However, unless the author provides the individual link for each geographical Amazon site, there will be users somewhere in the world who don’t reach their ‘home’ Amazon site and, if they want to buy the book, will have to navigate there by themselves. Many of them won’t bother. When the link provided doesn’t take them where they want to go, they’ll click on to something else instead.
But it looks clumsy and messy to list around a dozen Amazon links every time you mention your book on the web.
GeoRiot creates a single web address for an Amazon product. This address will always take the user directly to his ‘home’ Amazon site. If the link is clicked in the UK then it will route the user to Amazon.co.uk, if the link is clicked in the US then it will route the user to Amazon.com and so on.
Here’s an example. When advertising Kindle Direct Publishing for Absolute Beginners I could list each geographical link:
For buyers in the UK: http://www.amazon.co.uk/Kindle-Direct-Publishing-Absolute-Beginners-ebook/dp/B00IJFG1W4/
For buyers in the US: http://www.amazon.com/Kindle-Direct-Publishing-Absolute-Beginners-ebook/dp/B00IJFG1W4/
For buyers in Australia: http://www.amazon.com.au/Kindle-Direct-Publishing-Absolute-Beginners-ebook/dp/B00IJFG1W4/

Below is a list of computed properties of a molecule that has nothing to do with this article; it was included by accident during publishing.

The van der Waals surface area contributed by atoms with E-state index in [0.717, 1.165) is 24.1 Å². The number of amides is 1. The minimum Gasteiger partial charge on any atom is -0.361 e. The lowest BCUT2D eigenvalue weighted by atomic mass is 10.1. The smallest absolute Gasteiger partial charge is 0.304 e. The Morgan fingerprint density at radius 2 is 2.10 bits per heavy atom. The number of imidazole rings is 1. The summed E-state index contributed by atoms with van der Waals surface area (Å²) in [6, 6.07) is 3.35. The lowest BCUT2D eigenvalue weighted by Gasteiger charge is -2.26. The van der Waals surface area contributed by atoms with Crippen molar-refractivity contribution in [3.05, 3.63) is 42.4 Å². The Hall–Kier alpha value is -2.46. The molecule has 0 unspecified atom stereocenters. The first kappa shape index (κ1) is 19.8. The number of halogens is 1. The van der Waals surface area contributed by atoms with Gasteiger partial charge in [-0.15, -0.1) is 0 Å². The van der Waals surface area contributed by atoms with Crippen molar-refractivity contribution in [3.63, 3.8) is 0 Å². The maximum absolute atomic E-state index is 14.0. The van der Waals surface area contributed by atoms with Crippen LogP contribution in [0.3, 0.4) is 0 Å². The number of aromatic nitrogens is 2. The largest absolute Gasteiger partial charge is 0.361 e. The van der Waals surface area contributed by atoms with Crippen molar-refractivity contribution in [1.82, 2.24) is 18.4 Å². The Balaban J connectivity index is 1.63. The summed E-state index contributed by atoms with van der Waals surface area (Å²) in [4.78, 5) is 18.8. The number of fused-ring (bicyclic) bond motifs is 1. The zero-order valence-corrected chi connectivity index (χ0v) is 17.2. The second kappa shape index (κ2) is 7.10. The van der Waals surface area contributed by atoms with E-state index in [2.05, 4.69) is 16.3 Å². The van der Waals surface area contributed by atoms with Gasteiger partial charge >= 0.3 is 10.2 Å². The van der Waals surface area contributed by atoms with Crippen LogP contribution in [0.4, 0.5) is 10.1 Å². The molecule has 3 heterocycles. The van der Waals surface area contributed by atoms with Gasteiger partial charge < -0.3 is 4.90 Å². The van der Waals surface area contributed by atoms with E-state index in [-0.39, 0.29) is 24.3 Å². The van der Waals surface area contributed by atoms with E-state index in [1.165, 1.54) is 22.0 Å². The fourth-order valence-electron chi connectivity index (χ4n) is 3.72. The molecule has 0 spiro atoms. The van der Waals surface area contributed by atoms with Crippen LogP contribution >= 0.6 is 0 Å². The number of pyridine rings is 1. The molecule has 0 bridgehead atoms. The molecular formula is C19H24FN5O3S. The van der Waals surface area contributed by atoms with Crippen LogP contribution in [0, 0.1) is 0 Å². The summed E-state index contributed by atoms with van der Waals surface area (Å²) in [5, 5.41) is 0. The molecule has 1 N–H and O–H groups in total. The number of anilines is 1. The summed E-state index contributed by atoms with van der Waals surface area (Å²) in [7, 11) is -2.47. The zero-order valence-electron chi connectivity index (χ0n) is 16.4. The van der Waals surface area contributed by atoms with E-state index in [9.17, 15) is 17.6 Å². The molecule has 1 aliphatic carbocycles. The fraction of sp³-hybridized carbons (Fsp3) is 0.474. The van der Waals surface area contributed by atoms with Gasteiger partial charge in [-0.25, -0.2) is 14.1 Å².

Or I can use just one global link provided by GeoRiot: http://georiot.co/40oj
I think it looks much more professional to provide a single link.
GeoRiot provide this service for free unless you are an Amazon affiliate and then they take a small percentage of your affiliate earnings. For more details on how this payment system works see the GeoRiot website and Nick Daws’ comprehensive blog post where he goes into this and the mechanics of GeoRiot in much more detail than I have.
That’s it – I hope I haven’t blinded any of you with science!
This collection is my Kindle ‘best seller’ and hasn’t been enrolled in KDP Select for a long time meaning I’m free to publish it elsewhere.
So, how did I find the Kobo publishing process?
The hardest part was creating a Kobo login ID to allow me to start the process.
If the email address entered into Kobo is registered to a Facebook account then Kobo requires you to login with your Facebook credentials. I didn’t want to do this and went round in circles until I discovered that the only way to keep my Kobo and Facebook accounts separate was to login to Kobo initially with my Facebook account and then, within the Kobo ‘My Account’ page, un-link Facebook from my Kobo account.
Complicated or what?!
Kobo accepts manuscripts in a variety of formats, including Microsoft Word .doc and .docx, and then converts them to .epub. Initially I uploaded my manuscript as .docx but when I checked the finished product using the Kobo previewer (which isn’t as good as the Kindle one) the line spacing seemed very wide.
So, I downloaded the free conversion software Calibre and converted my .docx file to e.pub. Then I uploaded the .epub file to Kobo and the result looked much better.
This all sounds very complicated and technical – but it’s not! There is a guide available on the Kobo website full of tips about how to format your Word document to ensure the best results. I used the same manuscript that I’d formatted for Kindle according to the instructions in Mark Coker’s Smashwords Style Guide and, once I’d discovered Calibre, had no further problems.